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Sending my message across without being harsh

Discussion in 'General Substance Abuse Discussion' started by notodrugs, Jan 17, 2015.

  1. notodrugs

    notodrugs Community Listener Community Listener

    This is a bit long and complex. So I’m making it short for everyone and try to get to the gist of my story. All I want is advice on how I can get the message across to my friend whose son has addictions. Yes, he has two, but not with any substances. His is computer games and food addictions. It got worse when his parents started to have marital concerns. He seems to have rebelled and doesn’t show any sort of fear towards mom and especially to dad whom he used to obey more. Now, he has recently seen a Youth Counselor. He said his whole life right now is a mess, which is true, sad to say, especially for a 16-year old whose own life is already chaotic at this phase. So parents will follow next in the counseling session.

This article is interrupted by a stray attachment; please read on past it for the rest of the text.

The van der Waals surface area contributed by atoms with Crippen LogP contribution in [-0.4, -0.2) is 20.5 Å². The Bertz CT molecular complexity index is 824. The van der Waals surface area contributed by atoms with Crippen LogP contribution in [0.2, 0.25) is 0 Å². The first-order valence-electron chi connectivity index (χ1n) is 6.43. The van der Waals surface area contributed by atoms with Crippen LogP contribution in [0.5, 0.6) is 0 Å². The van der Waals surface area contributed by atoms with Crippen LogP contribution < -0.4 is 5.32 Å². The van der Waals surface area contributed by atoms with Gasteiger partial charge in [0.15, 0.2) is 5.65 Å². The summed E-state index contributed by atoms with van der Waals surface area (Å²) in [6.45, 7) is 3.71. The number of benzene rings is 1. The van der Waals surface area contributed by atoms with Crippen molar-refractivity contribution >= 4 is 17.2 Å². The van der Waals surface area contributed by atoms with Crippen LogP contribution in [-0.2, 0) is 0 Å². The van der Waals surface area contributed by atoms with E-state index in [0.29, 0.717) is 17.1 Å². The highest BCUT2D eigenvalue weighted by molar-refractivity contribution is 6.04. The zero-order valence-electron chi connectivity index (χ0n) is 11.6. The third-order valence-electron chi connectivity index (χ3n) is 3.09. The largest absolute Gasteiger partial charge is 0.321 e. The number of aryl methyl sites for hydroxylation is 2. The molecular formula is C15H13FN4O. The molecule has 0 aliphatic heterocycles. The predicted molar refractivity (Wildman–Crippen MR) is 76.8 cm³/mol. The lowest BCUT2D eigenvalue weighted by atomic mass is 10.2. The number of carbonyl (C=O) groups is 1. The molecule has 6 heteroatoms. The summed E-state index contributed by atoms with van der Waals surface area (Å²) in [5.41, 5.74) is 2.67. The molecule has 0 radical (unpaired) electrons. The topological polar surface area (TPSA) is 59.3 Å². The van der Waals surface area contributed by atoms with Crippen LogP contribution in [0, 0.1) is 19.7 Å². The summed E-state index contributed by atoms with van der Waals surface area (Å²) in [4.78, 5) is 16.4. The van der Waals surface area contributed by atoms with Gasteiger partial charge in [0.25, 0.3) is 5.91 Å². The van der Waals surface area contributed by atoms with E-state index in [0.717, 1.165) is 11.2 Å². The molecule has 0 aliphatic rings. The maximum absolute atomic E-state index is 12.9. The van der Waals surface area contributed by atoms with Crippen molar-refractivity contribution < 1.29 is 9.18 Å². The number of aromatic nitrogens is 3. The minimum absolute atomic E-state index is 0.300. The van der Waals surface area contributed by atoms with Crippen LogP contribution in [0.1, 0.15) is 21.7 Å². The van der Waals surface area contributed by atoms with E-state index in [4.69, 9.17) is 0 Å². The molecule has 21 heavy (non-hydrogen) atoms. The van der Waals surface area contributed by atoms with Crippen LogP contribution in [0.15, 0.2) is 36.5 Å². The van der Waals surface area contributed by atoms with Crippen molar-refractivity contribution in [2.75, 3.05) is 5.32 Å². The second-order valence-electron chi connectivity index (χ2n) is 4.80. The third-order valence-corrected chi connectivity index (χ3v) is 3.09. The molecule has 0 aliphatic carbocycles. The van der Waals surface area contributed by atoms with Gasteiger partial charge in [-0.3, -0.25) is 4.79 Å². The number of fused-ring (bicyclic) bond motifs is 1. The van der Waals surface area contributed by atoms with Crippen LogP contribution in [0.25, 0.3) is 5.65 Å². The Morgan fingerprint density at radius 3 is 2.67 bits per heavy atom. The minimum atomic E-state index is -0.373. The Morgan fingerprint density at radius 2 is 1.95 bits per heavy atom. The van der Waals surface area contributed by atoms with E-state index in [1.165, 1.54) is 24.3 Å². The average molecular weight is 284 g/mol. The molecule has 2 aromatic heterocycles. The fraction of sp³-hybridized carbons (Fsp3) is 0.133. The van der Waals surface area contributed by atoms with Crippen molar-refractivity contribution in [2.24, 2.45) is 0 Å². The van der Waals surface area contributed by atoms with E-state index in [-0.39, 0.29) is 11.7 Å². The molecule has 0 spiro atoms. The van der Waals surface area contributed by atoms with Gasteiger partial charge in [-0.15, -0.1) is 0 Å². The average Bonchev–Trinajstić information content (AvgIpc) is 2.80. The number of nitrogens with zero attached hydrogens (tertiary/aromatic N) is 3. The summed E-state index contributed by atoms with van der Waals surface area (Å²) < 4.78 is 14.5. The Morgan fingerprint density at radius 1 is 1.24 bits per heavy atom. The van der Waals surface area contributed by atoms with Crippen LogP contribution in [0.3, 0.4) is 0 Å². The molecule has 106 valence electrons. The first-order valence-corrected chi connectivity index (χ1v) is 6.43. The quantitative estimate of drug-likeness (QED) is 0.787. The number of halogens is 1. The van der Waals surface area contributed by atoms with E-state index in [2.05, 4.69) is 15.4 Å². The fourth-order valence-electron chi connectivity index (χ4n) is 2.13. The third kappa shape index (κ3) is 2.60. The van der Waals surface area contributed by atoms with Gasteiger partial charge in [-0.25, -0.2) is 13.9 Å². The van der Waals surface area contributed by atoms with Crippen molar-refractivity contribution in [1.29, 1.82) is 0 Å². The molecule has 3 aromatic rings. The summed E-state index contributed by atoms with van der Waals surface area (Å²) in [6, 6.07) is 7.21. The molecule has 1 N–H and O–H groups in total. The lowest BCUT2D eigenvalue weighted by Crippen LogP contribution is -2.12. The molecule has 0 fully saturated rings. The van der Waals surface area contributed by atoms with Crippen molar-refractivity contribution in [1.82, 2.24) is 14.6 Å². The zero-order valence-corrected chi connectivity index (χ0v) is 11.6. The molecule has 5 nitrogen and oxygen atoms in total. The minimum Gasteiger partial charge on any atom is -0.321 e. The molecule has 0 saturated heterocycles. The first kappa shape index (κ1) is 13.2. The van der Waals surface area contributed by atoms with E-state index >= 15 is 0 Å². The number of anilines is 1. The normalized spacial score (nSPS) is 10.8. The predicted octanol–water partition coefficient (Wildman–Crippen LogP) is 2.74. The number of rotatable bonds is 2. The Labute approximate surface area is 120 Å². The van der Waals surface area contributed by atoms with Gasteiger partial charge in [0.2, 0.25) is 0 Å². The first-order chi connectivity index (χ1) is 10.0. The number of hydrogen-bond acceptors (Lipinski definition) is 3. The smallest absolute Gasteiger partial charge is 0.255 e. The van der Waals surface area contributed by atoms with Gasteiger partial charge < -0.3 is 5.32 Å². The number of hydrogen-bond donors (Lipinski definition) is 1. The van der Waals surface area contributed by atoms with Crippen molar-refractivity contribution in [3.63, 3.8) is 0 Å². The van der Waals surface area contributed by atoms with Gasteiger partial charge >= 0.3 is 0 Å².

In the meantime, I want to be more direct and forward with my friend. I already did actually. One is with her emotional eating habits. She is also overweight. Another thing I want to be upfront about her is her being stubborn. She sticks to what she knows best. She’s asking for advice but she isn’t really. She wants to hear what she wants to hear. Period. She blames her husband for what has happened to their son and vice-versa. That, I am totally keeping my nose off because I am not close to her husband. But I’ve given her an organization that caters to couples with serious marital problems. She did not heed it because she said husband won’t budge. I believe though, the roots of the son’s problems are caused by all these family issues. I’ve tried to be diplomatic and indirect by telling her something like it takes two to tango in marriage; an apple won’t bear an orange sort-of-lines. One time, I might just drop the bomb at her. My patience is running thin.
    Joseph likes this.
  2. Mackmax

    Mackmax Active Contributor

    Oh god, those people who pick and choose what they wan't to listen to can be very frustrating, so I feel your pain. The best way to get your point across without being harsh or a push-over is to be assertive, not aggressive. This can take work. This can be very difficult, since there is little difference between the two. Keeping your voice at an indoor level is a good start. Don't go rambling on an on, or else she may feel like you're just attacking her with words, and don't forget to let her speak.
    Also, use "I" messages. Instead of saying "You have an eating problem.", say "I believe you have an eating problem."